Archive for the ‘Development’ Category
In February of 2012, I wrote a piece confidently predicting that Westlake, the neighborhood roughly south of Silver Lake and Echo Park and west of Downtown, would never gentrify. Here is my piece in all its glory.
To lazy to click the link? Here’s my (flawed) argument in a nutshell:
- The housing stock is incredibly dense, lacks parking and is rent controlled, making it very difficult to renovate buildings and achieve sufficiently high rents to make the investment pay-off
- The crime rate remains quite high and, without wholesale change in the apartment buildings that comprise the neighborhood (which ain’t happening; see above), it’s unlikely that will change any time soon
[Side note: The language in the original piece, including the unfortunate use of the phrase "by force", is pretty awful. Needless to say, it predates the explosion over Boyle Heights, when I became a bit more sensitive about my choice of words on this site. I left the original post alone because it seems dishonest to change it in retrospect.]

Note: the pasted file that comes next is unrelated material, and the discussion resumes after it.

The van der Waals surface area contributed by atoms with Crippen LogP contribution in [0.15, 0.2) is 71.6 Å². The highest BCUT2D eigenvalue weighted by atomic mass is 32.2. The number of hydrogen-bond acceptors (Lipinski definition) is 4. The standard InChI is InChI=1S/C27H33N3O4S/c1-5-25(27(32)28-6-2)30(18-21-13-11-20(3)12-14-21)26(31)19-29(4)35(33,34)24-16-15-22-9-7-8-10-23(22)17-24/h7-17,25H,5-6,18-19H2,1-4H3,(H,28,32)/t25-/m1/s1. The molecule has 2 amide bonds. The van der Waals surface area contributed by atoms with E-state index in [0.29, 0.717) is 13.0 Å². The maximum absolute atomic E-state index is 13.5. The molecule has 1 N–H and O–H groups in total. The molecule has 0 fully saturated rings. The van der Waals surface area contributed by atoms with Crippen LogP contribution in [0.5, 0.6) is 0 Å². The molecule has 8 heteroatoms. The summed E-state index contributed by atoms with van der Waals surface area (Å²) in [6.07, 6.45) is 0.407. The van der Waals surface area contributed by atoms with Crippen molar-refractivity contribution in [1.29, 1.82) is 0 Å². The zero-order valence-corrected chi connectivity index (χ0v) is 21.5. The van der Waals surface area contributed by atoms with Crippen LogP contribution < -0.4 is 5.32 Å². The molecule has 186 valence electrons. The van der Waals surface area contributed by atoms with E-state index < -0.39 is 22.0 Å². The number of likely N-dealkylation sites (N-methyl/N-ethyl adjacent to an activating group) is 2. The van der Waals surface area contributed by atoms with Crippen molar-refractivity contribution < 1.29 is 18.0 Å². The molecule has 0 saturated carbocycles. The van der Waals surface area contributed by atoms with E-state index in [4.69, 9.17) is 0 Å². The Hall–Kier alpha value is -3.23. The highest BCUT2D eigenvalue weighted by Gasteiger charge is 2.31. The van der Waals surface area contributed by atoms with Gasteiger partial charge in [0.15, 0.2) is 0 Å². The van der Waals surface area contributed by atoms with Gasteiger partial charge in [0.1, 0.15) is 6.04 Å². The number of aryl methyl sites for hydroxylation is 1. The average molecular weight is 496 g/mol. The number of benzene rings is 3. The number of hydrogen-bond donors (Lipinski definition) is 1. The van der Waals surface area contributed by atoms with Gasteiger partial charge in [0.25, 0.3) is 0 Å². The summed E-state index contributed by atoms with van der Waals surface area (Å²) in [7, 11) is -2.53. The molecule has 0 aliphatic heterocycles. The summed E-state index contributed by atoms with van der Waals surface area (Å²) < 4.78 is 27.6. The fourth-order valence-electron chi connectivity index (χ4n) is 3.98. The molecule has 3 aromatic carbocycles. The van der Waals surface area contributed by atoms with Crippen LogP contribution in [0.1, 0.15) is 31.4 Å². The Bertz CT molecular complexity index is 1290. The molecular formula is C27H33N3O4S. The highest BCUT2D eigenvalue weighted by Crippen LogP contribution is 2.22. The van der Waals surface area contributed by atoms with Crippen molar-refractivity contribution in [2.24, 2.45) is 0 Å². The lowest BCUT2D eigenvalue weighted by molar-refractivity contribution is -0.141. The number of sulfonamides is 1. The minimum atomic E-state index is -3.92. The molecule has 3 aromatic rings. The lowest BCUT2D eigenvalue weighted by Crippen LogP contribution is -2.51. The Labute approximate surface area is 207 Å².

Now, it turns out that Westlake is starting to see the glimmers of improvement, including some new bars and creative office tenants and also some buildings in the early stages of renovation / revitalization.
Why was I so wrong?
It turns out that proximity to the western edge of Downtown, with its rapidly expanding set of amenities (bars, restaurants, clubs, etc.) and high rents ($2000 for a studio?!), is enough to tempt some more adventurous tenants to jump west across the 110.
It’s early enough that the numbers don’t work for my kind of deals. But, depending on what happens over the next few years Downtown, we may all look back on my 2012 Westlake piece as one of the dumber things I’ve ever written on this blog.